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Review by: Chris Harding
Published: May 24, 2000
We’ve all played a multitude of real time strategy games set in different lands, countries, even planets. Within those adventures our armies contained units like human knights, missile launching tanks, flame throwing dragons, mushroom exploding atomic bombs, and bloodlusting orc grunts to aide us in battle. For their last hurrah, now defunct Cavedog Entertainment, has served up an expansion pack to their mildly successful fantasy take on the Total Annihilation series TA: Kingdoms. In Kingdoms: Iron Plague, the medieval fantasy armies of yesteryear have been equipped with a more modern day approach to battle, such as steam powered machines and weaponry. Total Annihilation: Kingdoms introduced us to a number of unusual ideas in real-time strategy, in particular its method of resource management. Gone are the stone, gold, lumber, and food of Age of Empires, Total Annihilation: Kingdoms used only wells of never ending mana. Its offspring, The Iron Plague continues in the same vein. This method of strategic warfare has many in the TA community up in arms, as the departure in gameplay format is substantial from its original progenitor. In fact, the reasoning behind having the Total Annihilation name as a part of these products baffles me, as the two couldn’t be more dissimilar. So for practical matters, I’ll no longer make reference to the TA franchise, as I want to do everything I can to preserve its good name.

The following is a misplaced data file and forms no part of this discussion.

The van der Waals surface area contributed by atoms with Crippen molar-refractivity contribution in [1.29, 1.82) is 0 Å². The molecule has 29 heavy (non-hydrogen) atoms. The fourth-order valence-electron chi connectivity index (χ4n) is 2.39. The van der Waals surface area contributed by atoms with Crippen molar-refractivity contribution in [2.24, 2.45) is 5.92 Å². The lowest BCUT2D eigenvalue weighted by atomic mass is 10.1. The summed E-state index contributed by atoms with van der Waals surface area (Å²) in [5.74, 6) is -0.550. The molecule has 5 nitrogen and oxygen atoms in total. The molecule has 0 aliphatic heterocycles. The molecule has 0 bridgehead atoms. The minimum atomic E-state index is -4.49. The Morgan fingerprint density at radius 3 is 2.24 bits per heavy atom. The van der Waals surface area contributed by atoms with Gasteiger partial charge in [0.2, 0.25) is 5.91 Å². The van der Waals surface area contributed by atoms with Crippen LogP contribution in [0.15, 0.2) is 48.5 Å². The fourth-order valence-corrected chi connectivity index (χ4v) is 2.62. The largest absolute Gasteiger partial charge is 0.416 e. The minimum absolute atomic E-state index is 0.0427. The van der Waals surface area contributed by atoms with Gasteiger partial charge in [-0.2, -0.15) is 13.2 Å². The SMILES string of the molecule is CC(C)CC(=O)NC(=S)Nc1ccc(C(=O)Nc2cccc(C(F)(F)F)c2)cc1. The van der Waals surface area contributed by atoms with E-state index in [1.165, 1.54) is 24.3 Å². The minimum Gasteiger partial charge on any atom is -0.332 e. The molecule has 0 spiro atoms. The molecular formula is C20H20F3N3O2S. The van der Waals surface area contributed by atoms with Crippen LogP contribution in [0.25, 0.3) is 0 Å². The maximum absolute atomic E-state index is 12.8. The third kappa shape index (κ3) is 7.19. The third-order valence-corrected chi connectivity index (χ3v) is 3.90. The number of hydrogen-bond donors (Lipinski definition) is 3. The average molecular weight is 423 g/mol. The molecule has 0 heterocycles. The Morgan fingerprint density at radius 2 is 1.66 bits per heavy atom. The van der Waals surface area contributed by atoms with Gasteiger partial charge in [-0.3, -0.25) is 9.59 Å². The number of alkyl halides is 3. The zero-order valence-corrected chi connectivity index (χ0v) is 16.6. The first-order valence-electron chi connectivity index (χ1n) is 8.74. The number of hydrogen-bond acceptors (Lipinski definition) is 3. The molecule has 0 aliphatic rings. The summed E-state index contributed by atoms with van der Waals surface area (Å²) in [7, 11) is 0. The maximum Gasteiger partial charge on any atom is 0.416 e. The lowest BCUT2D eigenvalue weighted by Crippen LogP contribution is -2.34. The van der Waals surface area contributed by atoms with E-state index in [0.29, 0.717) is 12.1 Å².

For those that didn’t finish Kingdoms, The Iron Plague picks up at the conclusion of the Great War, with the world of Darien beginning to rebuild its peace and prosperity. The four children of Garacaius — Elsin, Thirsha, Lokken, and Kirenna each have a continent to control and people to lead. These immortal beings seemed to have forgotten about their father Garacaius, former Mage Emperor of all Darien. In the course of the Great War he disappeared by choice. Relinquishing immortality to live one last “real” life he set out in a small boat for uncharted lands. What he found was the land and people of Creon. With his vast knowledge he set the foundation for a new civilization, one with values very different than those of Aramon, Zhon, Taros or Veruna. Instead of gathering mana with a lodestone and placing a high value on it for its magical abilities, Creonites see mana as a natural resource. They gather it with a mana refinery and use it to build and advance their civilization with science and reason taking the place of arcane magic. Following Garacaius’ death the Creonites continued to make advancements in science and technology.